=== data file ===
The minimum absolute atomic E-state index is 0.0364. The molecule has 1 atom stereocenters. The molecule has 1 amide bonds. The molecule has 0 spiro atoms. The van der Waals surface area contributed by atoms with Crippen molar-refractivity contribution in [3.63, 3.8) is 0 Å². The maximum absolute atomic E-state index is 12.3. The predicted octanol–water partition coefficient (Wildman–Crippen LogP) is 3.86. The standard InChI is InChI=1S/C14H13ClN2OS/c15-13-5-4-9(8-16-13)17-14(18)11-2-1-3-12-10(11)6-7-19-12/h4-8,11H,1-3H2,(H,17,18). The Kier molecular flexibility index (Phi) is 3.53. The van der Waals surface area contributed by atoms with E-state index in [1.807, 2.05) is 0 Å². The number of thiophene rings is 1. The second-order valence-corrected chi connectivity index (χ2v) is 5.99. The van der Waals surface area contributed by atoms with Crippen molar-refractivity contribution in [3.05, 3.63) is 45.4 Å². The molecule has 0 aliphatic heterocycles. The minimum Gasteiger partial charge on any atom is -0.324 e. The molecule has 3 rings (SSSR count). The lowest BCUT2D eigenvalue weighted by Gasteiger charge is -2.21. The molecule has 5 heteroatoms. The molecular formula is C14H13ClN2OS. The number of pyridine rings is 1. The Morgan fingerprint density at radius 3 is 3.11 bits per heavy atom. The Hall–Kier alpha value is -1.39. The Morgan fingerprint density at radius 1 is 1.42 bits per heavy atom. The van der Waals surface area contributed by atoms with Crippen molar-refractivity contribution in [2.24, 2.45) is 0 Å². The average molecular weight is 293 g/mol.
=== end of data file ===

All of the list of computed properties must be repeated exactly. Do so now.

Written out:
The minimum absolute atomic E-state index is 0.0364. The molecule has 1 atom stereocenters. The molecule has 1 amide bonds. The molecule has 0 spiro atoms. The van der Waals surface area contributed by atoms with Crippen molar-refractivity contribution in [3.63, 3.8) is 0 Å². The maximum absolute atomic E-state index is 12.3. The predicted octanol–water partition coefficient (Wildman–Crippen LogP) is 3.86. The standard InChI is InChI=1S/C14H13ClN2OS/c15-13-5-4-9(8-16-13)17-14(18)11-2-1-3-12-10(11)6-7-19-12/h4-8,11H,1-3H2,(H,17,18). The Kier molecular flexibility index (Phi) is 3.53. The van der Waals surface area contributed by atoms with E-state index in [1.807, 2.05) is 0 Å². The number of thiophene rings is 1. The second-order valence-corrected chi connectivity index (χ2v) is 5.99. The van der Waals surface area contributed by atoms with Crippen molar-refractivity contribution in [3.05, 3.63) is 45.4 Å². The molecule has 0 aliphatic heterocycles. The minimum Gasteiger partial charge on any atom is -0.324 e. The molecule has 3 rings (SSSR count). The lowest BCUT2D eigenvalue weighted by Gasteiger charge is -2.21. The molecule has 5 heteroatoms. The molecular formula is C14H13ClN2OS. The number of pyridine rings is 1. The Morgan fingerprint density at radius 3 is 3.11 bits per heavy atom. The Hall–Kier alpha value is -1.39. The Morgan fingerprint density at radius 1 is 1.42 bits per heavy atom. The van der Waals surface area contributed by atoms with Crippen molar-refractivity contribution in [2.24, 2.45) is 0 Å². The average molecular weight is 293 g/mol.